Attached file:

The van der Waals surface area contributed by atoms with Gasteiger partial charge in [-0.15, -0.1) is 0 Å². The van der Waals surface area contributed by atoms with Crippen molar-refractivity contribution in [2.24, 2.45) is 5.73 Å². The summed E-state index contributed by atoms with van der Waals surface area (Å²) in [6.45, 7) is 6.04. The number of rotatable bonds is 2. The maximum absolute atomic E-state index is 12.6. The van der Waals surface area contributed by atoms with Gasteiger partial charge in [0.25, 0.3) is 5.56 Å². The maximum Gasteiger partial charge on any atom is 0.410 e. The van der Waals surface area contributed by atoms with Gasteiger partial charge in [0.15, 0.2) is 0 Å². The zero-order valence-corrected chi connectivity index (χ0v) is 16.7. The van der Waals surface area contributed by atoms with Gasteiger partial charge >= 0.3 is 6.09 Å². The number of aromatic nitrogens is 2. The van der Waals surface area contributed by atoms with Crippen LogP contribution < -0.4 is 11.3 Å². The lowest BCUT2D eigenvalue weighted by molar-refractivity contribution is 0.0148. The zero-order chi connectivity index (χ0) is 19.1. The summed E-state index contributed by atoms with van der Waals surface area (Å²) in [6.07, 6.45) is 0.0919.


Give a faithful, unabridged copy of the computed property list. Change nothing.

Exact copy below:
The van der Waals surface area contributed by atoms with Gasteiger partial charge in [-0.15, -0.1) is 0 Å². The van der Waals surface area contributed by atoms with Crippen molar-refractivity contribution in [2.24, 2.45) is 5.73 Å². The summed E-state index contributed by atoms with van der Waals surface area (Å²) in [6.45, 7) is 6.04. The number of rotatable bonds is 2. The maximum absolute atomic E-state index is 12.6. The van der Waals surface area contributed by atoms with Gasteiger partial charge in [0.25, 0.3) is 5.56 Å². The maximum Gasteiger partial charge on any atom is 0.410 e. The van der Waals surface area contributed by atoms with Gasteiger partial charge in [0.15, 0.2) is 0 Å². The zero-order valence-corrected chi connectivity index (χ0v) is 16.7. The van der Waals surface area contributed by atoms with Gasteiger partial charge >= 0.3 is 6.09 Å². The number of aromatic nitrogens is 2. The van der Waals surface area contributed by atoms with Crippen LogP contribution < -0.4 is 11.3 Å². The lowest BCUT2D eigenvalue weighted by molar-refractivity contribution is 0.0148. The zero-order chi connectivity index (χ0) is 19.1. The summed E-state index contributed by atoms with van der Waals surface area (Å²) in [6.07, 6.45) is 0.0919.